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Sports Then and Now



Remembering Sports Greats Lost in 2013 2

Posted on December 31, 2013 by Dean Hybl
Baseball legend Stan Musial passed away in 2013 at age 92.

Baseball legend Stan Musial passed away in 2013 at age 92.

Unfortunately, one of the inevitable aspects of every year is that we must say goodbye to some memorable greats from the sports world who passed away during that year.

2013 was no different as the sports world lost a number of all-time greats along with many others who may not have ended their careers in a sports Hall of Fame, but who left their own marks on the history of sports.

During the year we reflected on the passing of several athletes at the time of their death including Stan Musial, Pat Summerall, Earl Weaver, Deacon Jones, Art Donovan, Bum Phillips and Ed Herrmann. You can remember the legacies of these sports stars by clicking on their name to read the original articles.

In addition to these seven, there were many other well-known figures from the sports world that we lost in 2013. Below are brief remembrances of some of those greats.

Miller Barber – Professional Golfer – 82 years old
After winning 11 PGA Tour tournaments, but never finishing better than fourth in any Major, Barber was one of the early stars of the Senior Tour. He won 24 Senior Tour tournaments, including the Senior PGA Championship in 1981 and three Senior U.S. Open Championships in a four-year period.

Walt Bellamy – NBA Hall of Famer – 74 years old
The first pick of the 1961 NBA Draft, Bellamy averaged 31.6 points per game as a rookie, but still finished nearly 19 points per game behind NBA scoring champion Wilt Chamberlain (who averaged 50.4 ppg). He went on to average 20.1 points and 13.7 rebounds per game during a 14 year career in which he played for five different franchises.

Paul Blair – Major League Baseball Outfielder – 69 years old
An eight time Gold Glove winner, Blair was a key member of two World Series Champion teams with the Baltimore Orioles. He also won two World Series as a member of the New York Yankees during his 17 year career. Read the rest of this entry →

Art Donovan Was Both a Football and an American Hero (VIDEO) 8

Posted on August 05, 2013 by Dean Hybl
Art Donovan was one of the great characters in NFL history.

Art Donovan was one of the great characters in NFL history.

The sports world lost one of the great characters of all-time with the passing on Sunday of football Hall of Fame defensive lineman Art Donovan at the age of 89. Not only was Donovan a Hall of Fame football player, but he was also an American Hero as he served with distinction during World War II.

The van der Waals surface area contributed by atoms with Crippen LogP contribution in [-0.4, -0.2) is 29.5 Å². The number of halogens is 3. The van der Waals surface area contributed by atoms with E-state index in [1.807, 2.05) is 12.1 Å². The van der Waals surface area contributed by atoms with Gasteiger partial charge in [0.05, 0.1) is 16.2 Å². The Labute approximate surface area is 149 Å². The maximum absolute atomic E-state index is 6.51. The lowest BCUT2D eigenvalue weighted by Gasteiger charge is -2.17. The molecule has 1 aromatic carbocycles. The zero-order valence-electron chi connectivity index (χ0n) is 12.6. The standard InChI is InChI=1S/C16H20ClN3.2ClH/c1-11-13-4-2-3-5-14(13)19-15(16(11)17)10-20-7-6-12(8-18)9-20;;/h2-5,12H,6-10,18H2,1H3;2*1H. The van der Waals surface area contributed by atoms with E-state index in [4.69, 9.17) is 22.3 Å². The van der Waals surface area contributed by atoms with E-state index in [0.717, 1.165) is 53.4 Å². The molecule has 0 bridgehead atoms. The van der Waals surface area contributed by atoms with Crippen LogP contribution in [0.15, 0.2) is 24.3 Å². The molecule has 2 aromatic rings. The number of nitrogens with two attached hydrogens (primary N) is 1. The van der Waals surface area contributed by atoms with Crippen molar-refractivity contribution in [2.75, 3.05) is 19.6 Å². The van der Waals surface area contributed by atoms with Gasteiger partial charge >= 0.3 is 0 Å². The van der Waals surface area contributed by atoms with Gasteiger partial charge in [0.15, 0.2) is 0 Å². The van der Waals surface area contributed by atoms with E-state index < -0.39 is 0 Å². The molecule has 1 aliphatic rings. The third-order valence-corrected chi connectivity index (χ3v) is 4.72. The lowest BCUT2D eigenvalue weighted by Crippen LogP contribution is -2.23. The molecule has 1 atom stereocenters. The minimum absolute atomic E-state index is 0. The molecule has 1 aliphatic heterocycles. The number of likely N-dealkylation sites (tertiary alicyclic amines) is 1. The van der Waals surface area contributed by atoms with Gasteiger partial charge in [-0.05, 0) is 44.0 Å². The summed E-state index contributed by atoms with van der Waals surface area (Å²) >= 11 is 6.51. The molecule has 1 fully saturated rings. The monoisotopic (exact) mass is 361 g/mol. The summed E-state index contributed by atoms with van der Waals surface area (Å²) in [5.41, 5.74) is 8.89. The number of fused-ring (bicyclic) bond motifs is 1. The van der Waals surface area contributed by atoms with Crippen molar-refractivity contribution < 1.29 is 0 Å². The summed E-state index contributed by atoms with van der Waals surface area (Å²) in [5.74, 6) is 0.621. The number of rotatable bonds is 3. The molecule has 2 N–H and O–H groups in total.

The son of Hall of Fame boxing referee Art Donovan Sr., Art Jr. originally attended Notre Dame for one semester before leaving school in 1942 to enlist in the Marines. Stationed in the Pacific, he served as an anti-aircraft gunner on the USS San Jacinto during the assault on Leyte in the Philippines.

He later volunteered for the Fleet Marine Force, which landed him in the middle of combat on Okinawa. His citations, which included the Asiatic Pacific Area Ribbon and the Philippine Liberation Ribbon, are a major reason he was the first pro football player selected for the U.S. Marine Corps Sports Hall of Fame.

After the war, Donovan played college football at Boston College before being drafted by the New York Giants as the 204th pick of the 1947 NFL Draft.

He did not actually make his NFL debut until 1950 playing for the original Baltimore Colts. After the team, which also included future Hall of Fame quarterback Y.A. Title folded, he then spent the next two seasons playing for the New York Yanks and the Dallas Texans. As luck would have it, both of those teams also failed and in 1953 he returned to Baltimore with the reincarnated Baltimore Colts.

With the new Colts, Donovan emerged as one of the top defensive linemen in the league. He was a Pro Bowl selection in 1953 and from 1954-57 was a first team All-Pro each season. He was a member of the championship teams for the Colts in 1958 and 1959.

Donovan remained with the Colts through the 1961 season and was elected to the Pro Football Hall of Fame in 1968.

On the field Donovan was just another faceless lineman performing the grunt work in the trenches. But after his retirement, Donovan was anything but quiet and anonymous. His book Fatso was a best seller and he made many appearances on late night television with Johnny Carson and David Letterman. He was also featured one year in ESPN football ads and was prominent in some great NFL Films programs that remembered football in the 1950s and 1960s.

Below are a few of the great video clips featuring this American original. Enjoy!

 

Read the rest of this entry →

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